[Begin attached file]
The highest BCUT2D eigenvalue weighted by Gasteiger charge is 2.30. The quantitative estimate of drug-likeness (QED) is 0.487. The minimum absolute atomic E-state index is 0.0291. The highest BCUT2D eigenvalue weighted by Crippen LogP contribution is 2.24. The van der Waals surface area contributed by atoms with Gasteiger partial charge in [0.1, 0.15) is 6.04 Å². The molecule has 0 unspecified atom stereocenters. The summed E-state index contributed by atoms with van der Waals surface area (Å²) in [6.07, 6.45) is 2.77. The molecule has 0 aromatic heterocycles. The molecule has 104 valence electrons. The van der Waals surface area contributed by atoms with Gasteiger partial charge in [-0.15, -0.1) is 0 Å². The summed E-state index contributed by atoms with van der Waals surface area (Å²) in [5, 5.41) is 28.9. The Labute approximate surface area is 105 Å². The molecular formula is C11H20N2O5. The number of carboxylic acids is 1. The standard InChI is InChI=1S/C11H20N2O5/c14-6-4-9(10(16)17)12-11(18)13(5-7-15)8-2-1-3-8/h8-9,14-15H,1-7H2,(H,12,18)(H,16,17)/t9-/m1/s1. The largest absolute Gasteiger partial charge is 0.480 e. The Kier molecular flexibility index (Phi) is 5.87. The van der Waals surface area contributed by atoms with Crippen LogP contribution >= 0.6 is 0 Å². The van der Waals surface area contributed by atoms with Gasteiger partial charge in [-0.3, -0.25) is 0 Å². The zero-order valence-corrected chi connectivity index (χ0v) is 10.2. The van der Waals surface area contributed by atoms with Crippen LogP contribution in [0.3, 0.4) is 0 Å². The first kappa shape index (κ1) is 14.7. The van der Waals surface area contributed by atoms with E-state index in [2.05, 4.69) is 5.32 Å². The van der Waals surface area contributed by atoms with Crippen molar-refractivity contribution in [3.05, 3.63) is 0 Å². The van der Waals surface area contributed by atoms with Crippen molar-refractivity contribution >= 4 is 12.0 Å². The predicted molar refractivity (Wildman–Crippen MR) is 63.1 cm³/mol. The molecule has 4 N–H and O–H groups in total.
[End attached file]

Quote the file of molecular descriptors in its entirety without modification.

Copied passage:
The highest BCUT2D eigenvalue weighted by Gasteiger charge is 2.30. The quantitative estimate of drug-likeness (QED) is 0.487. The minimum absolute atomic E-state index is 0.0291. The highest BCUT2D eigenvalue weighted by Crippen LogP contribution is 2.24. The van der Waals surface area contributed by atoms with Gasteiger partial charge in [0.1, 0.15) is 6.04 Å². The molecule has 0 unspecified atom stereocenters. The summed E-state index contributed by atoms with van der Waals surface area (Å²) in [6.07, 6.45) is 2.77. The molecule has 0 aromatic heterocycles. The molecule has 104 valence electrons. The van der Waals surface area contributed by atoms with Gasteiger partial charge in [-0.15, -0.1) is 0 Å². The summed E-state index contributed by atoms with van der Waals surface area (Å²) in [5, 5.41) is 28.9. The Labute approximate surface area is 105 Å². The molecular formula is C11H20N2O5. The number of carboxylic acids is 1. The standard InChI is InChI=1S/C11H20N2O5/c14-6-4-9(10(16)17)12-11(18)13(5-7-15)8-2-1-3-8/h8-9,14-15H,1-7H2,(H,12,18)(H,16,17)/t9-/m1/s1. The largest absolute Gasteiger partial charge is 0.480 e. The Kier molecular flexibility index (Phi) is 5.87. The van der Waals surface area contributed by atoms with Crippen LogP contribution >= 0.6 is 0 Å². The van der Waals surface area contributed by atoms with Gasteiger partial charge in [-0.3, -0.25) is 0 Å². The zero-order valence-corrected chi connectivity index (χ0v) is 10.2. The van der Waals surface area contributed by atoms with Crippen LogP contribution in [0.3, 0.4) is 0 Å². The first kappa shape index (κ1) is 14.7. The van der Waals surface area contributed by atoms with E-state index in [2.05, 4.69) is 5.32 Å². The van der Waals surface area contributed by atoms with Crippen molar-refractivity contribution in [3.05, 3.63) is 0 Å². The van der Waals surface area contributed by atoms with Crippen molar-refractivity contribution >= 4 is 12.0 Å². The predicted molar refractivity (Wildman–Crippen MR) is 63.1 cm³/mol. The molecule has 4 N–H and O–H groups in total.